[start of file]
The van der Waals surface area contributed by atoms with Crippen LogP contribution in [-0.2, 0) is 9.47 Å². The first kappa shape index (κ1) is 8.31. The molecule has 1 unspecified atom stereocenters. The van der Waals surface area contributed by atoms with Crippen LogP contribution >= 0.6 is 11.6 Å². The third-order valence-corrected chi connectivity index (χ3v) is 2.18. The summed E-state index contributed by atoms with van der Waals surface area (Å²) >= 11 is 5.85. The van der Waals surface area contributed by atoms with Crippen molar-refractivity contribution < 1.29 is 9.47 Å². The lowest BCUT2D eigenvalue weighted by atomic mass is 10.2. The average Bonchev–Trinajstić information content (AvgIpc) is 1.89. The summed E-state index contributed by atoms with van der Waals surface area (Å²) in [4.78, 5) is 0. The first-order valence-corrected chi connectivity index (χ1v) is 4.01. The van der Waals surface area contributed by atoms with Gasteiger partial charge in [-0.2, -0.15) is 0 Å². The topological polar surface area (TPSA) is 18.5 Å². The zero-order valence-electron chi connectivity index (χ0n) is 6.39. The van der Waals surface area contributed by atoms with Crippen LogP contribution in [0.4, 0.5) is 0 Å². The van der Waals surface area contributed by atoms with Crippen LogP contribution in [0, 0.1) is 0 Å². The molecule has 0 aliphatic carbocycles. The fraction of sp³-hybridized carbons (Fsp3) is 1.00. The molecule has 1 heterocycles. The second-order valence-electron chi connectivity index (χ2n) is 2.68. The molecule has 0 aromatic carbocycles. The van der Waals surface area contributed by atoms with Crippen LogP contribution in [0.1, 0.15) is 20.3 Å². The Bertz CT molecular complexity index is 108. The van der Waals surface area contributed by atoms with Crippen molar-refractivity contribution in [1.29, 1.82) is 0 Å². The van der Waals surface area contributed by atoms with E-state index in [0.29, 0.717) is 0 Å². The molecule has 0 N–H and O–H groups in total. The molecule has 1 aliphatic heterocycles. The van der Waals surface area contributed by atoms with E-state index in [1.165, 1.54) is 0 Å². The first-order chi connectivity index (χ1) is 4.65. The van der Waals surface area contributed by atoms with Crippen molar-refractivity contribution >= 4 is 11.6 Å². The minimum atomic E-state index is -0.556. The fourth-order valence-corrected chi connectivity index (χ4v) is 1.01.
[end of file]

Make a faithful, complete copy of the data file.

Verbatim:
The van der Waals surface area contributed by atoms with Crippen LogP contribution in [-0.2, 0) is 9.47 Å². The first kappa shape index (κ1) is 8.31. The molecule has 1 unspecified atom stereocenters. The van der Waals surface area contributed by atoms with Crippen LogP contribution >= 0.6 is 11.6 Å². The third-order valence-corrected chi connectivity index (χ3v) is 2.18. The summed E-state index contributed by atoms with van der Waals surface area (Å²) >= 11 is 5.85. The van der Waals surface area contributed by atoms with Crippen molar-refractivity contribution < 1.29 is 9.47 Å². The lowest BCUT2D eigenvalue weighted by atomic mass is 10.2. The average Bonchev–Trinajstić information content (AvgIpc) is 1.89. The summed E-state index contributed by atoms with van der Waals surface area (Å²) in [4.78, 5) is 0. The first-order valence-corrected chi connectivity index (χ1v) is 4.01. The van der Waals surface area contributed by atoms with Gasteiger partial charge in [-0.2, -0.15) is 0 Å². The topological polar surface area (TPSA) is 18.5 Å². The zero-order valence-electron chi connectivity index (χ0n) is 6.39. The van der Waals surface area contributed by atoms with Crippen LogP contribution in [0.4, 0.5) is 0 Å². The van der Waals surface area contributed by atoms with Crippen LogP contribution in [0, 0.1) is 0 Å². The molecule has 0 aliphatic carbocycles. The fraction of sp³-hybridized carbons (Fsp3) is 1.00. The molecule has 1 heterocycles. The second-order valence-electron chi connectivity index (χ2n) is 2.68. The molecule has 0 aromatic carbocycles. The van der Waals surface area contributed by atoms with Crippen LogP contribution in [0.1, 0.15) is 20.3 Å². The Bertz CT molecular complexity index is 108. The van der Waals surface area contributed by atoms with Crippen molar-refractivity contribution in [1.29, 1.82) is 0 Å². The van der Waals surface area contributed by atoms with E-state index in [0.29, 0.717) is 0 Å². The molecule has 0 N–H and O–H groups in total. The molecule has 1 aliphatic heterocycles. The van der Waals surface area contributed by atoms with E-state index in [1.165, 1.54) is 0 Å². The first-order chi connectivity index (χ1) is 4.65. The van der Waals surface area contributed by atoms with Crippen molar-refractivity contribution >= 4 is 11.6 Å². The minimum atomic E-state index is -0.556. The fourth-order valence-corrected chi connectivity index (χ4v) is 1.01.